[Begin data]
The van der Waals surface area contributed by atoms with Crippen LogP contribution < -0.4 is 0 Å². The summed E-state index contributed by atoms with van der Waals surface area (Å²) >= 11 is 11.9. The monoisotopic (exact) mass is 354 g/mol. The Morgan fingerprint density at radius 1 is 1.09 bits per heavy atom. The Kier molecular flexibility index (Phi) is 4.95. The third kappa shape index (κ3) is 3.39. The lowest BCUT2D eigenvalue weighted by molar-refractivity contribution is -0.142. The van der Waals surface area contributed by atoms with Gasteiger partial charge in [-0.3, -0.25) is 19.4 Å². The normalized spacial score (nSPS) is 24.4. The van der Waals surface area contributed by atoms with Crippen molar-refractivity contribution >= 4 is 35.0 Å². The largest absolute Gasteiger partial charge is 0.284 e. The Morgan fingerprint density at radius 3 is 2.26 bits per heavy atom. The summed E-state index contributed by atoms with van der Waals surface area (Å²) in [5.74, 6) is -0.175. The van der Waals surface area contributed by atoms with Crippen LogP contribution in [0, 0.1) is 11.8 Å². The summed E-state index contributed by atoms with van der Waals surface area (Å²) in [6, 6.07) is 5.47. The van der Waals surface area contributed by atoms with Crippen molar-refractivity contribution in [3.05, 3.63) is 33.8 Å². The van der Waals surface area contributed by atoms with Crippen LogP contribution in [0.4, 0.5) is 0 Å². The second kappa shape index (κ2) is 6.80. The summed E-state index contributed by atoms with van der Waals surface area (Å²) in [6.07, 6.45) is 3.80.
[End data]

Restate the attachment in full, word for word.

The van der Waals surface area contributed by atoms with Crippen LogP contribution < -0.4 is 0 Å². The summed E-state index contributed by atoms with van der Waals surface area (Å²) >= 11 is 11.9. The monoisotopic (exact) mass is 354 g/mol. The Morgan fingerprint density at radius 1 is 1.09 bits per heavy atom. The Kier molecular flexibility index (Phi) is 4.95. The third kappa shape index (κ3) is 3.39. The lowest BCUT2D eigenvalue weighted by molar-refractivity contribution is -0.142. The van der Waals surface area contributed by atoms with Gasteiger partial charge in [-0.3, -0.25) is 19.4 Å². The normalized spacial score (nSPS) is 24.4. The van der Waals surface area contributed by atoms with Crippen molar-refractivity contribution >= 4 is 35.0 Å². The largest absolute Gasteiger partial charge is 0.284 e. The Morgan fingerprint density at radius 3 is 2.26 bits per heavy atom. The summed E-state index contributed by atoms with van der Waals surface area (Å²) in [5.74, 6) is -0.175. The van der Waals surface area contributed by atoms with Crippen LogP contribution in [0, 0.1) is 11.8 Å². The summed E-state index contributed by atoms with van der Waals surface area (Å²) in [6, 6.07) is 5.47. The van der Waals surface area contributed by atoms with Crippen molar-refractivity contribution in [3.05, 3.63) is 33.8 Å². The van der Waals surface area contributed by atoms with Crippen LogP contribution in [0.4, 0.5) is 0 Å². The second kappa shape index (κ2) is 6.80. The summed E-state index contributed by atoms with van der Waals surface area (Å²) in [6.07, 6.45) is 3.80.